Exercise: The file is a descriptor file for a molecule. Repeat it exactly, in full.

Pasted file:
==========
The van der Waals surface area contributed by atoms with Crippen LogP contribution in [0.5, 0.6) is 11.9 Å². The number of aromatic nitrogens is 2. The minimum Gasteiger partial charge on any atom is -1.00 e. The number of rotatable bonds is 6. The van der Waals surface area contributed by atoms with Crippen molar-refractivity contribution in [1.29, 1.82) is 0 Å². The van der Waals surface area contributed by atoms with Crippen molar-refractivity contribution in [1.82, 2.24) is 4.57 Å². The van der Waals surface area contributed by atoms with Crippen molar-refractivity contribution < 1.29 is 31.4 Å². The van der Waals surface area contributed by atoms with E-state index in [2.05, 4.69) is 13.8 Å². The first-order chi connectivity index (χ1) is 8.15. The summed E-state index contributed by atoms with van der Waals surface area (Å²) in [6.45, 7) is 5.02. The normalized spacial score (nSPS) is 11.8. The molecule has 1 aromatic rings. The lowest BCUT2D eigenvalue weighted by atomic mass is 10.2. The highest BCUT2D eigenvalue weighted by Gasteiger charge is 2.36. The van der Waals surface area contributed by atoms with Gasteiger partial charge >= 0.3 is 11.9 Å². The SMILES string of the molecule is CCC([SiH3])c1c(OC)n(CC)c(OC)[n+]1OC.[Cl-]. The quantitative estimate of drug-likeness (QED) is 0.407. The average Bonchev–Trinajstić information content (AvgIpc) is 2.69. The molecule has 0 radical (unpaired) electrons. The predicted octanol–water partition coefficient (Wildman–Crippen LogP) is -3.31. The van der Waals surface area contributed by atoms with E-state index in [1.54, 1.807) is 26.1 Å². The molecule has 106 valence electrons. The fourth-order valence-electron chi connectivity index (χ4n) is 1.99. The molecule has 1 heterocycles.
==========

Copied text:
The van der Waals surface area contributed by atoms with Crippen LogP contribution in [0.5, 0.6) is 11.9 Å². The number of aromatic nitrogens is 2. The minimum Gasteiger partial charge on any atom is -1.00 e. The number of rotatable bonds is 6. The van der Waals surface area contributed by atoms with Crippen molar-refractivity contribution in [1.29, 1.82) is 0 Å². The van der Waals surface area contributed by atoms with Crippen molar-refractivity contribution in [1.82, 2.24) is 4.57 Å². The van der Waals surface area contributed by atoms with Crippen molar-refractivity contribution < 1.29 is 31.4 Å². The van der Waals surface area contributed by atoms with E-state index in [2.05, 4.69) is 13.8 Å². The first-order chi connectivity index (χ1) is 8.15. The summed E-state index contributed by atoms with van der Waals surface area (Å²) in [6.45, 7) is 5.02. The normalized spacial score (nSPS) is 11.8. The molecule has 1 aromatic rings. The lowest BCUT2D eigenvalue weighted by atomic mass is 10.2. The highest BCUT2D eigenvalue weighted by Gasteiger charge is 2.36. The van der Waals surface area contributed by atoms with Gasteiger partial charge >= 0.3 is 11.9 Å². The SMILES string of the molecule is CCC([SiH3])c1c(OC)n(CC)c(OC)[n+]1OC.[Cl-]. The quantitative estimate of drug-likeness (QED) is 0.407. The average Bonchev–Trinajstić information content (AvgIpc) is 2.69. The molecule has 0 radical (unpaired) electrons. The predicted octanol–water partition coefficient (Wildman–Crippen LogP) is -3.31. The van der Waals surface area contributed by atoms with E-state index in [1.54, 1.807) is 26.1 Å². The molecule has 106 valence electrons. The fourth-order valence-electron chi connectivity index (χ4n) is 1.99. The molecule has 1 heterocycles.